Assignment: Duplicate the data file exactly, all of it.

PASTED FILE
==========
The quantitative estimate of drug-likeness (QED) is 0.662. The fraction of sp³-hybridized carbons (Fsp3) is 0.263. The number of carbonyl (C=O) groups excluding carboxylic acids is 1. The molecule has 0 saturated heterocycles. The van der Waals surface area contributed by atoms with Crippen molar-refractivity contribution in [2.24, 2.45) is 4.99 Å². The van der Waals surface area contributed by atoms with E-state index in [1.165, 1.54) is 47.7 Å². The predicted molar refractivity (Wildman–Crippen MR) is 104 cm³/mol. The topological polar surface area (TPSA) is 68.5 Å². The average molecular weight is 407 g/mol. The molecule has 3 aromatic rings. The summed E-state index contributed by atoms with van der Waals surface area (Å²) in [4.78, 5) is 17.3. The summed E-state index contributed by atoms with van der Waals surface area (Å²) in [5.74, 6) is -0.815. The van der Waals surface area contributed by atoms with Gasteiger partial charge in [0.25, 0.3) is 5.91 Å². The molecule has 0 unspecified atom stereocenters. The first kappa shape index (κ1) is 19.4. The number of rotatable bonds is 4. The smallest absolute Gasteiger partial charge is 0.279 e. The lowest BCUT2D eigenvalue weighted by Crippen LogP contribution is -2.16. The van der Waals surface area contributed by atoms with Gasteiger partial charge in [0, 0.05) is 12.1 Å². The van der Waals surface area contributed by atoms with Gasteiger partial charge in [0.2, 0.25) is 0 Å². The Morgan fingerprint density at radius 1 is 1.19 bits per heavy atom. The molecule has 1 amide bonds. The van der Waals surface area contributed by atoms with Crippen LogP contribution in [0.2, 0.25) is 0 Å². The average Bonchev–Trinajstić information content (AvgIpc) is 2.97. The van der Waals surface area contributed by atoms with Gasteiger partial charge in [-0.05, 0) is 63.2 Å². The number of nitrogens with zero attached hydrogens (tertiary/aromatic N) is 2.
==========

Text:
The quantitative estimate of drug-likeness (QED) is 0.662. The fraction of sp³-hybridized carbons (Fsp3) is 0.263. The number of carbonyl (C=O) groups excluding carboxylic acids is 1. The molecule has 0 saturated heterocycles. The van der Waals surface area contributed by atoms with Crippen molar-refractivity contribution in [2.24, 2.45) is 4.99 Å². The van der Waals surface area contributed by atoms with E-state index in [1.165, 1.54) is 47.7 Å². The predicted molar refractivity (Wildman–Crippen MR) is 104 cm³/mol. The topological polar surface area (TPSA) is 68.5 Å². The average molecular weight is 407 g/mol. The molecule has 3 aromatic rings. The summed E-state index contributed by atoms with van der Waals surface area (Å²) in [4.78, 5) is 17.3. The summed E-state index contributed by atoms with van der Waals surface area (Å²) in [5.74, 6) is -0.815. The van der Waals surface area contributed by atoms with Gasteiger partial charge in [0.25, 0.3) is 5.91 Å². The molecule has 0 unspecified atom stereocenters. The first kappa shape index (κ1) is 19.4. The number of rotatable bonds is 4. The smallest absolute Gasteiger partial charge is 0.279 e. The lowest BCUT2D eigenvalue weighted by Crippen LogP contribution is -2.16. The van der Waals surface area contributed by atoms with Gasteiger partial charge in [0, 0.05) is 12.1 Å². The van der Waals surface area contributed by atoms with Gasteiger partial charge in [0.2, 0.25) is 0 Å². The Morgan fingerprint density at radius 1 is 1.19 bits per heavy atom. The molecule has 1 amide bonds. The van der Waals surface area contributed by atoms with Crippen LogP contribution in [0.2, 0.25) is 0 Å². The average Bonchev–Trinajstić information content (AvgIpc) is 2.97. The van der Waals surface area contributed by atoms with Gasteiger partial charge in [-0.05, 0) is 63.2 Å². The number of nitrogens with zero attached hydrogens (tertiary/aromatic N) is 2.